Credit: Aaron Douglas, Dance, c.1930. Collection of Dr Anita White. © Heirs of Aaron Douglas and DACS, London 2019.

As usual at this time of year there is a wealth of shows to choose, I didn’t quite manage all of these:

  1. https://www.estorickcollection.com/ Lithography from Leningrad: Eric Estorick’s Adventure in Soviet Art. 39a Canonbury Square Wednesday to Saturday
  2. Bridget Riley Hayward Gallery, South Bank
  3. Lucian Freud: The Self-portraits’ Royal Academy of Arts, Mayfair
  4. Elizabeth Peyton ‘Aire and Angels’ National Portrait Gallery, Charing Cross Road
  5. Hogarth: Place and Progress Sir John Soane’s Museum
  6. Nan Goldin: Sirens, Marian Goodman Gallery



I live just off the A420 which is the road to Chippenham, the climb out of the city is known as Two Mile Hill and it heads out through the unbroken urban sprawl to Kingswood, a high point oft described as a, ‘charming village’ – but only by estate agents.  My house is in the Redfield area, once a market garden supplying Bristol, the soil is red silt and will grow anything.  Like much of the city housing it was built circa 1900 to stable the railway boomers.  A little further in towards the city centre is Barton Hill, once notorious as a village hideout for ne’er-do-wells it offered a quick escape from the Bristol law south to Somerset, across the nearby river Avon. Does anything change?

Just across from the end of my street is the Noh Quan Do (I think that’s the correct spelling) martial arts centre, next door eastwards is the Bristol Hindu Temple and on the other side is Miss Millie’s; all three are very popular.  Every taxi driver in the city knows Miss Millie’s, possibly because it may occasionally be used as a meeting point by drug dealers and their customers.  The fried chicken is unspeakable, and popular.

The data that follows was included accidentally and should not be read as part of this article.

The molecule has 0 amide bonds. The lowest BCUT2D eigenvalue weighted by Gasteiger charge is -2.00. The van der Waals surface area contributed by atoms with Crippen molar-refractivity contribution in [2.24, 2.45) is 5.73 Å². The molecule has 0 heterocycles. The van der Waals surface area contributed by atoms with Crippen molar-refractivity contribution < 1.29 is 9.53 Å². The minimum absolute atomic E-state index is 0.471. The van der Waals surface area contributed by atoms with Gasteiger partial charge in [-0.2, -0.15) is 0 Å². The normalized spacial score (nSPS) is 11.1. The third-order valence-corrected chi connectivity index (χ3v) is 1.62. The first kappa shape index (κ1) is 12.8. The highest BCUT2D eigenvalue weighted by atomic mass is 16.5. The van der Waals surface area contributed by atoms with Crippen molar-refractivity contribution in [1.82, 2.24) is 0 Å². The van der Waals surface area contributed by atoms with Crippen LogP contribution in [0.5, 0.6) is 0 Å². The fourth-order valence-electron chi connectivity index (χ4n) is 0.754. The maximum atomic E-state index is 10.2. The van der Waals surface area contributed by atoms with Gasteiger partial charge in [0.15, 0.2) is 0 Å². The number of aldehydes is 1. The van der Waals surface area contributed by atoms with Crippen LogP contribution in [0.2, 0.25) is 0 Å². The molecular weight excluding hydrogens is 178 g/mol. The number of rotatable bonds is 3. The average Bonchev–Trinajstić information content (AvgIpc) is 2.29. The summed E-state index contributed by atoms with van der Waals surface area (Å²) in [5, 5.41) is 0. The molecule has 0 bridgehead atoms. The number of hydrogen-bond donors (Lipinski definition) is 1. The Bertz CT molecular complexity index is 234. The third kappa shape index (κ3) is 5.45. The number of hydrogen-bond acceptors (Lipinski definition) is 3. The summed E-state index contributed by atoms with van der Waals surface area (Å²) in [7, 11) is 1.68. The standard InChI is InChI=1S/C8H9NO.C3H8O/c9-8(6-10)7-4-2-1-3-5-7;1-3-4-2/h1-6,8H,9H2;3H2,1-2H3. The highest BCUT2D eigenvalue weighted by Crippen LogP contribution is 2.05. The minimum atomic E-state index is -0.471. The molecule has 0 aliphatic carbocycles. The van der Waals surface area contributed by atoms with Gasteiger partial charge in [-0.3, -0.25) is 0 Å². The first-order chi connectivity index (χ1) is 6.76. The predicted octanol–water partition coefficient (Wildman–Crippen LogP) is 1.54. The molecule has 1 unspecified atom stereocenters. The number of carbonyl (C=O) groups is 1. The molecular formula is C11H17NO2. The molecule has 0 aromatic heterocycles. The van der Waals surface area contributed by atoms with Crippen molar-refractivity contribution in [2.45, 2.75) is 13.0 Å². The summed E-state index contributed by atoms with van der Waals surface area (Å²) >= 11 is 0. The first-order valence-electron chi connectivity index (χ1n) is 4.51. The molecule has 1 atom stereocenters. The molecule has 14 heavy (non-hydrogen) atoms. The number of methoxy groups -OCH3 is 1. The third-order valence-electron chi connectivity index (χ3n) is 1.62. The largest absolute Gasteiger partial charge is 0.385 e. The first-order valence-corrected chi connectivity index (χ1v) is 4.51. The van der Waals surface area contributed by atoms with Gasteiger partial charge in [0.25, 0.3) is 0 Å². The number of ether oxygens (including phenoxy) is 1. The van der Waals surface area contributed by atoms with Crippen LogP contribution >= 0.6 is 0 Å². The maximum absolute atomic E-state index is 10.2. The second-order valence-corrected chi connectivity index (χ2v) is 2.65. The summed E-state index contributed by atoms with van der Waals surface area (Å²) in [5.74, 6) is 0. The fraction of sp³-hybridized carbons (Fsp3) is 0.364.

When I first moved here in 1997 the main street was severely run down, the only place to get a cup of instant was a greasy spoon cafe a few meters towards town, but gentrification has improved things no end, even the broken glass in the street gets swept up now and then.  Things began to improve that year with the arrival of Weatherspoons in an old cinema which had been in use as a pound shop but left boarded up for quite a while, a fate it shared with many other former shops.  This offered cheap food and drink and was enthusiastically seized on by locals – who it seemed could actually afford to eat out, to everyone’s surprise.  It was followed by a small Tesco, and eventually by several pleasant cafes, Aldi and Lidl and more recently a couple of restaurants, a bakers, and a more pleasant pub – at least more pleasant than those frequented by local fascists. These latter seem to have largely departed the scene.

The eastern boundary of Redfield is marked by a crossroads and on the other side is the lovely St George’s Park, a most cherished survivor of our Victorian ancestors, without which the area would be unlovable and liveable I think.  Many activities take place there, some of them quite legal.